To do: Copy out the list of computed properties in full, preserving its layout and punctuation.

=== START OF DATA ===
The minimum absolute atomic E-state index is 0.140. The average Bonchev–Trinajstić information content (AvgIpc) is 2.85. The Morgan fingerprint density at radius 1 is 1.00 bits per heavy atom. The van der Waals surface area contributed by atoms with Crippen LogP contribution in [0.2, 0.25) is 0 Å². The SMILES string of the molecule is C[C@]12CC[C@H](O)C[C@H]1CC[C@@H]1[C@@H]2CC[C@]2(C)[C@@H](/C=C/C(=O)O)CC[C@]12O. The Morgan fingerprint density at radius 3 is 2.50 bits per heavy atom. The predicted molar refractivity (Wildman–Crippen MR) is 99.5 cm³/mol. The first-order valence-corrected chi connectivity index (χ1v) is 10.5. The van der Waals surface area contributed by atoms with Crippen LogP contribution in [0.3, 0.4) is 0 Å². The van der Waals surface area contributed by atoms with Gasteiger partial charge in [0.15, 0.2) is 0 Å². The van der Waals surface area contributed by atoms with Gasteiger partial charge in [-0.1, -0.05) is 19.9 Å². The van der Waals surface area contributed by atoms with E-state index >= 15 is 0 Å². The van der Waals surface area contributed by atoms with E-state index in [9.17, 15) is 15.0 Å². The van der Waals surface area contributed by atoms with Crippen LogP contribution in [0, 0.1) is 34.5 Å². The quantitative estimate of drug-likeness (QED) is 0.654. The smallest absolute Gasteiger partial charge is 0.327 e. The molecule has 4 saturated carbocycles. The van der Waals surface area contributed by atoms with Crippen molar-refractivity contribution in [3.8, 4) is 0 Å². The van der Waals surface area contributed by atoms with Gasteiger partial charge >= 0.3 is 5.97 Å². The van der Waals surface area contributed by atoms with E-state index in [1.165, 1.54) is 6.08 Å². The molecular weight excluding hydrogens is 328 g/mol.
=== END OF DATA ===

The minimum absolute atomic E-state index is 0.140. The average Bonchev–Trinajstić information content (AvgIpc) is 2.85. The Morgan fingerprint density at radius 1 is 1.00 bits per heavy atom. The van der Waals surface area contributed by atoms with Crippen LogP contribution in [0.2, 0.25) is 0 Å². The SMILES string of the molecule is C[C@]12CC[C@H](O)C[C@H]1CC[C@@H]1[C@@H]2CC[C@]2(C)[C@@H](/C=C/C(=O)O)CC[C@]12O. The Morgan fingerprint density at radius 3 is 2.50 bits per heavy atom. The predicted molar refractivity (Wildman–Crippen MR) is 99.5 cm³/mol. The first-order valence-corrected chi connectivity index (χ1v) is 10.5. The van der Waals surface area contributed by atoms with Crippen LogP contribution in [0.3, 0.4) is 0 Å². The van der Waals surface area contributed by atoms with Gasteiger partial charge in [0.15, 0.2) is 0 Å². The van der Waals surface area contributed by atoms with Gasteiger partial charge in [-0.1, -0.05) is 19.9 Å². The van der Waals surface area contributed by atoms with E-state index >= 15 is 0 Å². The van der Waals surface area contributed by atoms with E-state index in [9.17, 15) is 15.0 Å². The van der Waals surface area contributed by atoms with Crippen LogP contribution in [0, 0.1) is 34.5 Å². The quantitative estimate of drug-likeness (QED) is 0.654. The smallest absolute Gasteiger partial charge is 0.327 e. The molecule has 4 saturated carbocycles. The van der Waals surface area contributed by atoms with Crippen molar-refractivity contribution in [3.8, 4) is 0 Å². The van der Waals surface area contributed by atoms with Gasteiger partial charge >= 0.3 is 5.97 Å². The van der Waals surface area contributed by atoms with E-state index in [1.165, 1.54) is 6.08 Å². The molecular weight excluding hydrogens is 328 g/mol.